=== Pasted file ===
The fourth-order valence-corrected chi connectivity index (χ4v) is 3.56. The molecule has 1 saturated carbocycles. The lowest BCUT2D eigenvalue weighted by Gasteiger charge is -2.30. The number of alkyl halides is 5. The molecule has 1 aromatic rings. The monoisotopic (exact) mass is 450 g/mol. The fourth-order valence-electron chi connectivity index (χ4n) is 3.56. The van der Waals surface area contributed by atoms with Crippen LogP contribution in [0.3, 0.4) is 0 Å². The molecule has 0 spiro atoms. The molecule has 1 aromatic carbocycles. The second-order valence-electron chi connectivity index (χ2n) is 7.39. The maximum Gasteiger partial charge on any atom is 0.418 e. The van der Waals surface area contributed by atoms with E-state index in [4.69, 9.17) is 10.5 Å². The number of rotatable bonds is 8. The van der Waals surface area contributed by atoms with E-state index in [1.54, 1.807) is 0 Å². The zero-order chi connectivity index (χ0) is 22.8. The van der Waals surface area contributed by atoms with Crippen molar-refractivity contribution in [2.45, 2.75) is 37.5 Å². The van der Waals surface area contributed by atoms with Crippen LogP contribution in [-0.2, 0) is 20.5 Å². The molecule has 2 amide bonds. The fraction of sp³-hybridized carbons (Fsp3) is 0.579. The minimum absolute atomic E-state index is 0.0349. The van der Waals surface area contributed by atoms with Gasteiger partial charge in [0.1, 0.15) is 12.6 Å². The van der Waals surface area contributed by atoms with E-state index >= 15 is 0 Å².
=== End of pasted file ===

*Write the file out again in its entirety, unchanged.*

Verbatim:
The fourth-order valence-corrected chi connectivity index (χ4v) is 3.56. The molecule has 1 saturated carbocycles. The lowest BCUT2D eigenvalue weighted by Gasteiger charge is -2.30. The number of alkyl halides is 5. The molecule has 1 aromatic rings. The monoisotopic (exact) mass is 450 g/mol. The fourth-order valence-electron chi connectivity index (χ4n) is 3.56. The van der Waals surface area contributed by atoms with Crippen LogP contribution in [0.3, 0.4) is 0 Å². The molecule has 0 spiro atoms. The molecule has 1 aromatic carbocycles. The second-order valence-electron chi connectivity index (χ2n) is 7.39. The maximum Gasteiger partial charge on any atom is 0.418 e. The van der Waals surface area contributed by atoms with E-state index in [4.69, 9.17) is 10.5 Å². The number of rotatable bonds is 8. The van der Waals surface area contributed by atoms with E-state index in [1.54, 1.807) is 0 Å². The zero-order chi connectivity index (χ0) is 22.8. The van der Waals surface area contributed by atoms with Crippen molar-refractivity contribution in [2.45, 2.75) is 37.5 Å². The van der Waals surface area contributed by atoms with Crippen LogP contribution in [-0.2, 0) is 20.5 Å². The molecule has 2 amide bonds. The fraction of sp³-hybridized carbons (Fsp3) is 0.579. The minimum absolute atomic E-state index is 0.0349. The van der Waals surface area contributed by atoms with Gasteiger partial charge in [0.1, 0.15) is 12.6 Å². The van der Waals surface area contributed by atoms with E-state index >= 15 is 0 Å².